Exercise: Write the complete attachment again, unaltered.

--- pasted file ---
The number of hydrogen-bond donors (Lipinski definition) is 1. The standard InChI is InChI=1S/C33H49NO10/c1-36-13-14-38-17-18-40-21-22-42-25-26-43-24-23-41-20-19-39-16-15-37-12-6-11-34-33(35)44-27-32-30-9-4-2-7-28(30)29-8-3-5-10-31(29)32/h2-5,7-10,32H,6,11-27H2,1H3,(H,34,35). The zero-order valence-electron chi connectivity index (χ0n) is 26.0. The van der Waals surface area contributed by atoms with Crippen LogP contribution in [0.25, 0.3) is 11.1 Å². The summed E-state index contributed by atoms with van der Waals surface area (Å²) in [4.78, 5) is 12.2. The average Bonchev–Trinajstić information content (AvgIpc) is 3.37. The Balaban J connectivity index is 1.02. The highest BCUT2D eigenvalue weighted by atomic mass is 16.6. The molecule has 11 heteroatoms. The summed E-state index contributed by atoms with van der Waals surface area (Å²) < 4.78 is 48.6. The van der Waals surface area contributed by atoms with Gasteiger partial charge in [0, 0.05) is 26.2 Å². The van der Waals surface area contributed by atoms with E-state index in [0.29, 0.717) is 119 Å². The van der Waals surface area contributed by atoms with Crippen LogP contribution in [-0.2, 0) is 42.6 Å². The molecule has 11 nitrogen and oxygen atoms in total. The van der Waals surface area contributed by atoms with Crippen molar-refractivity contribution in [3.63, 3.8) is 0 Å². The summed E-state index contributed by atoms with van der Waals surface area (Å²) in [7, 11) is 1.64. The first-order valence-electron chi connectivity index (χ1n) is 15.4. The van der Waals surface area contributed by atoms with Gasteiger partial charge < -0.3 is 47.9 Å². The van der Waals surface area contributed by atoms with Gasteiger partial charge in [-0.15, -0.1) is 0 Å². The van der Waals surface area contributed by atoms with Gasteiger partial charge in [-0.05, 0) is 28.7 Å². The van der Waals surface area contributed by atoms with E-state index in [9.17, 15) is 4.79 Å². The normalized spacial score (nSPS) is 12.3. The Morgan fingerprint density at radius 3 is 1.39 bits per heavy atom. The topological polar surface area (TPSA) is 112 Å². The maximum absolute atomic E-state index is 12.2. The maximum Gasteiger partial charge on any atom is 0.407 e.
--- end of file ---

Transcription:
The number of hydrogen-bond donors (Lipinski definition) is 1. The standard InChI is InChI=1S/C33H49NO10/c1-36-13-14-38-17-18-40-21-22-42-25-26-43-24-23-41-20-19-39-16-15-37-12-6-11-34-33(35)44-27-32-30-9-4-2-7-28(30)29-8-3-5-10-31(29)32/h2-5,7-10,32H,6,11-27H2,1H3,(H,34,35). The zero-order valence-electron chi connectivity index (χ0n) is 26.0. The van der Waals surface area contributed by atoms with Crippen LogP contribution in [0.25, 0.3) is 11.1 Å². The summed E-state index contributed by atoms with van der Waals surface area (Å²) in [4.78, 5) is 12.2. The average Bonchev–Trinajstić information content (AvgIpc) is 3.37. The Balaban J connectivity index is 1.02. The highest BCUT2D eigenvalue weighted by atomic mass is 16.6. The molecule has 11 heteroatoms. The summed E-state index contributed by atoms with van der Waals surface area (Å²) < 4.78 is 48.6. The van der Waals surface area contributed by atoms with Gasteiger partial charge in [0, 0.05) is 26.2 Å². The van der Waals surface area contributed by atoms with E-state index in [0.29, 0.717) is 119 Å². The van der Waals surface area contributed by atoms with Crippen LogP contribution in [-0.2, 0) is 42.6 Å². The molecule has 11 nitrogen and oxygen atoms in total. The van der Waals surface area contributed by atoms with Crippen molar-refractivity contribution in [3.63, 3.8) is 0 Å². The summed E-state index contributed by atoms with van der Waals surface area (Å²) in [7, 11) is 1.64. The first-order valence-electron chi connectivity index (χ1n) is 15.4. The van der Waals surface area contributed by atoms with Gasteiger partial charge < -0.3 is 47.9 Å². The van der Waals surface area contributed by atoms with Gasteiger partial charge in [-0.15, -0.1) is 0 Å². The van der Waals surface area contributed by atoms with Gasteiger partial charge in [-0.05, 0) is 28.7 Å². The van der Waals surface area contributed by atoms with E-state index in [9.17, 15) is 4.79 Å². The normalized spacial score (nSPS) is 12.3. The Morgan fingerprint density at radius 3 is 1.39 bits per heavy atom. The topological polar surface area (TPSA) is 112 Å². The maximum absolute atomic E-state index is 12.2. The maximum Gasteiger partial charge on any atom is 0.407 e.